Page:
UittrekselIn the recent years, important advancements have been achieved in atherosclerosis research by elucidating the molecular and cellular pathways of inflammation that trigger the thrombotic complications of atherosclerosis. Translating of these findings has stimulated the development of new multi-modal imaging modalities incorporating molecular probes to provide detailed information involving atherosclerosis plaque structure and inflammation.
The aim of this thesis was to optimize and investigate the potential of small antigen fragments called nanobodies as nuclear imaging agents to target atherosclerosis plaque inflammation as a step towards clinical translation.
In the first part of the thesis we have described the development and validation of a nanobody based molecular probe for PET/CT imaging of vascular cell adhesion molecule-1 (VCAM-1) expression as a marker of plaque inflammation. We have shown that 18F-radiolabeld anti-VCAM-1 nanobody is a specific tracer that accumulates in atherosclerotic lesions.
In the second part of the thesis, we have demonstrated that anti-VCAM-1 nanobody can be radiolabeled with radiometals, such as 68Ga as an alternative strategy that is easy to implement in clinical routine.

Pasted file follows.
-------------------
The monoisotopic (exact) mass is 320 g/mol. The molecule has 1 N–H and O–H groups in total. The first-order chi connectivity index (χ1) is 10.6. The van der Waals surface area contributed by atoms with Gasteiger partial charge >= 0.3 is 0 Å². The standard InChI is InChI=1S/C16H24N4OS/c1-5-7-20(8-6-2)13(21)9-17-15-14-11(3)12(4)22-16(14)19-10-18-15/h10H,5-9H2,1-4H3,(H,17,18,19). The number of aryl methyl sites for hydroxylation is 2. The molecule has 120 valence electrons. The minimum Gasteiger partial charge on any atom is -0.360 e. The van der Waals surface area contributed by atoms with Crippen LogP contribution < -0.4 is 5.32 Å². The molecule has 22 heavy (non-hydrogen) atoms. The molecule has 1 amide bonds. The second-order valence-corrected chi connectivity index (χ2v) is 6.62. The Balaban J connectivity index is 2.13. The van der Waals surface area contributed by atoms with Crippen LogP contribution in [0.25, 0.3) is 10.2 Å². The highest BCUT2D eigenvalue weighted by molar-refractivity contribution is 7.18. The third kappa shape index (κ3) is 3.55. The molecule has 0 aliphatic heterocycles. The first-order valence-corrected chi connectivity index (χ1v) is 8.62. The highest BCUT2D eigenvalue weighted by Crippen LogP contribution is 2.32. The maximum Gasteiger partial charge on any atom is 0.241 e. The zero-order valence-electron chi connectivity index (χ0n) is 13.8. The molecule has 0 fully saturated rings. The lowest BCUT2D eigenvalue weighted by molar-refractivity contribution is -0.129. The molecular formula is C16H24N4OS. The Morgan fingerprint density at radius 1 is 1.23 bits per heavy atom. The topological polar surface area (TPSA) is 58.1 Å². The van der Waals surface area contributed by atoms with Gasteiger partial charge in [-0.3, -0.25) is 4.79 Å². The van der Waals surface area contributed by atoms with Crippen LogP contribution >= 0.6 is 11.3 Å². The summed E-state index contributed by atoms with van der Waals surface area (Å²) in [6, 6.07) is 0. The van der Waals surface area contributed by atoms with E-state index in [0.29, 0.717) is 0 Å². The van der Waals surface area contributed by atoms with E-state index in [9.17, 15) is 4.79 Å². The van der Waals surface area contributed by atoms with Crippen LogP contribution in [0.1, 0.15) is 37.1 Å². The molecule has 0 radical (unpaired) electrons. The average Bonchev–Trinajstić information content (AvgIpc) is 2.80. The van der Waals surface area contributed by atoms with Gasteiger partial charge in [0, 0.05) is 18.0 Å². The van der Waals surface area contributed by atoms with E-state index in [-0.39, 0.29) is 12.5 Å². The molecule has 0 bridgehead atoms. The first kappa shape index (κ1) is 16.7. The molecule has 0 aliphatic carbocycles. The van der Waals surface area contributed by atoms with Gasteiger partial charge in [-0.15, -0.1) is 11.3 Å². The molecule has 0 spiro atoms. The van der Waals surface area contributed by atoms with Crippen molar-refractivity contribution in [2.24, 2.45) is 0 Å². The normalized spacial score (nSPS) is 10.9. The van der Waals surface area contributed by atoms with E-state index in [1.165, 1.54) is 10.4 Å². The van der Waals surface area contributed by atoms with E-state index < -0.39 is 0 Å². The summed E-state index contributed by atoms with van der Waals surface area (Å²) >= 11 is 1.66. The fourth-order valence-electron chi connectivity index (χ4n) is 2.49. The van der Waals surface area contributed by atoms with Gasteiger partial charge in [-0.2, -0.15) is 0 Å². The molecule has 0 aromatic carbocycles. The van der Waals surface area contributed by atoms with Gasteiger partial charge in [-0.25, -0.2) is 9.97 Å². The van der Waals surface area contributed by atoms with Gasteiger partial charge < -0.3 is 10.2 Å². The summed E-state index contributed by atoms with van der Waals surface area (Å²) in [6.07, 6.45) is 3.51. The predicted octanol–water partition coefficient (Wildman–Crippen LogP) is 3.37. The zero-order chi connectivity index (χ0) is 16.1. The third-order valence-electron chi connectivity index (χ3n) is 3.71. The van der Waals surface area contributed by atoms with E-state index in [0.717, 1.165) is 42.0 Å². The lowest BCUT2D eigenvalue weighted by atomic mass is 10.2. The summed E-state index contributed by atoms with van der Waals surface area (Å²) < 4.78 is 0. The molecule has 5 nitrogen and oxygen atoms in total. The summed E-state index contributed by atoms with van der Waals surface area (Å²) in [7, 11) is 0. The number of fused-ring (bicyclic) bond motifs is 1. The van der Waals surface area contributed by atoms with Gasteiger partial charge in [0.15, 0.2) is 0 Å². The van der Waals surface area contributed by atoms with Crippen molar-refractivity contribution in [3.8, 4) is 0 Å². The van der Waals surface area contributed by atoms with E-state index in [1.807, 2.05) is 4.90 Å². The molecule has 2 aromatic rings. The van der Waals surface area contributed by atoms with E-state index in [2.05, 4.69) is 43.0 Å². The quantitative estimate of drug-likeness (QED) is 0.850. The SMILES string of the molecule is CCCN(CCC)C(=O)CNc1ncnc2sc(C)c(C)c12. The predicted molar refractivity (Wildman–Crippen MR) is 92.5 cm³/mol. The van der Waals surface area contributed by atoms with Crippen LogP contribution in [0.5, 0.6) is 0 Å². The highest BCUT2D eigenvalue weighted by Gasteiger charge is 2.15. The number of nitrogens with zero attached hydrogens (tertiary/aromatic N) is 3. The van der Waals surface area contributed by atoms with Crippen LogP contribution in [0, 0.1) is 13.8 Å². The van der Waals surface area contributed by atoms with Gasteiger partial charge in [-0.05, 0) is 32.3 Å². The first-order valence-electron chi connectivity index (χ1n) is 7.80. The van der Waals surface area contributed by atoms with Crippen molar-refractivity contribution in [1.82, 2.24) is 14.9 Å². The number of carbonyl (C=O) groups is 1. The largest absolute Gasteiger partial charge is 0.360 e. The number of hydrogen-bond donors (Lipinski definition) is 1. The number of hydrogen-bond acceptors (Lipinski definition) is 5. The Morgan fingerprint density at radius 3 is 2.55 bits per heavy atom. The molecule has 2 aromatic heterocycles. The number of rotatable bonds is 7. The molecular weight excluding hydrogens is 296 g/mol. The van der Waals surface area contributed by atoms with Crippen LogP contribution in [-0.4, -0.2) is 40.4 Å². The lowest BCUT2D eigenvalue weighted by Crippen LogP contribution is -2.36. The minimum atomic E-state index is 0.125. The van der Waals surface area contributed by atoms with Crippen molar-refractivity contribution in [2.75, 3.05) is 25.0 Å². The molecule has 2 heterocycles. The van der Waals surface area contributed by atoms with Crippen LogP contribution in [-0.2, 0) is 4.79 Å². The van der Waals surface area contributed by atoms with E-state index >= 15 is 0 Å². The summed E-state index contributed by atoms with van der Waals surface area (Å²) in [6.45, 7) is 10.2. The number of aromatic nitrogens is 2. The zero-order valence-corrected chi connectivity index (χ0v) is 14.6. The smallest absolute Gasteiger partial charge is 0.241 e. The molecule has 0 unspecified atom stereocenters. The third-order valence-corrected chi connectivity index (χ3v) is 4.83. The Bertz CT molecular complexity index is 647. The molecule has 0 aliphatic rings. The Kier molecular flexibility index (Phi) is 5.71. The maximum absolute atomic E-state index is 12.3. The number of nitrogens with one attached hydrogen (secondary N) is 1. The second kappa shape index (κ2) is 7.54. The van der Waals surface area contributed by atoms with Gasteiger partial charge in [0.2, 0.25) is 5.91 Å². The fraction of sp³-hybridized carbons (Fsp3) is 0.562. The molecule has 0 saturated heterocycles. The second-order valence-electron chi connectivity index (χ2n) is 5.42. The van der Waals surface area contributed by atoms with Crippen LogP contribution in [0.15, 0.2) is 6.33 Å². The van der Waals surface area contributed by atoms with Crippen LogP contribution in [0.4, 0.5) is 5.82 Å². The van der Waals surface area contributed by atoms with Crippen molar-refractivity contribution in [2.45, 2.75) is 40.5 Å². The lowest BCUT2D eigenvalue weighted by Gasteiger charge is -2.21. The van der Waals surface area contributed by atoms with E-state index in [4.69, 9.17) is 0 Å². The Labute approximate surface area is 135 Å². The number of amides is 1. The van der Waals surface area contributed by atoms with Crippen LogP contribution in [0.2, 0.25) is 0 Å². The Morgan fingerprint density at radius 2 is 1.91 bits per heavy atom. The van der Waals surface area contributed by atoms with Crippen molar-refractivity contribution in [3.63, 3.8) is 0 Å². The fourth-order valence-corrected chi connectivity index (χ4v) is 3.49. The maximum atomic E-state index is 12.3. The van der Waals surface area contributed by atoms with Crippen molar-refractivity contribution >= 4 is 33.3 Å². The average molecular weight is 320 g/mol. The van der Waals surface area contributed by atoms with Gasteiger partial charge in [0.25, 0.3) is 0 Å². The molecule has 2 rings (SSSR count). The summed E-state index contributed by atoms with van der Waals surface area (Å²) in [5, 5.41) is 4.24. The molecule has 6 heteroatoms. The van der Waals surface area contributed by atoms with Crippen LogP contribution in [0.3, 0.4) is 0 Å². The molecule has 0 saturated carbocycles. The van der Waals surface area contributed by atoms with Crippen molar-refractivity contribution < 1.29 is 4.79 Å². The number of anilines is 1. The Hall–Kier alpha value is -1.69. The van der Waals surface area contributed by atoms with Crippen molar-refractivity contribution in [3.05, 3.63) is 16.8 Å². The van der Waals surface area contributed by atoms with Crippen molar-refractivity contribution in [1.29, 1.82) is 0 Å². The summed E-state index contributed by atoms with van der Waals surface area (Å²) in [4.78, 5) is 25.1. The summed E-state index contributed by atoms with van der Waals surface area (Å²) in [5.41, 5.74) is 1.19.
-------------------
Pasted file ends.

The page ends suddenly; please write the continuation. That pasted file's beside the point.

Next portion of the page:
In the third part of the thesis we have investigated the feasibility of imaging the presence of alternatively activated macrophages by targeting macrophage mannose receptor (MMR) expression in a murine model of atherosclerosis. In this particular animal model, we didn’t find a correlation between tracer uptake and plaque burden because of the intraplaque absence of MMR expression.
|Datum Prijs||25 apr 2019|
|Begeleider||Sophie Hernot (Promotor), Bernard Cosyns (Promotor), Steven Droogmans (Co-promotor), Christian Vanhove (Co-promotor), Danilo Neglia (Jury), Paul Vermeersch (Jury), Marleen Keyaerts (Jury), Juan Antonio Sieira Rodriguez-Moret (Jury), Kaoru Tanaka (Jury) & Ramses Forsyth (Jury)|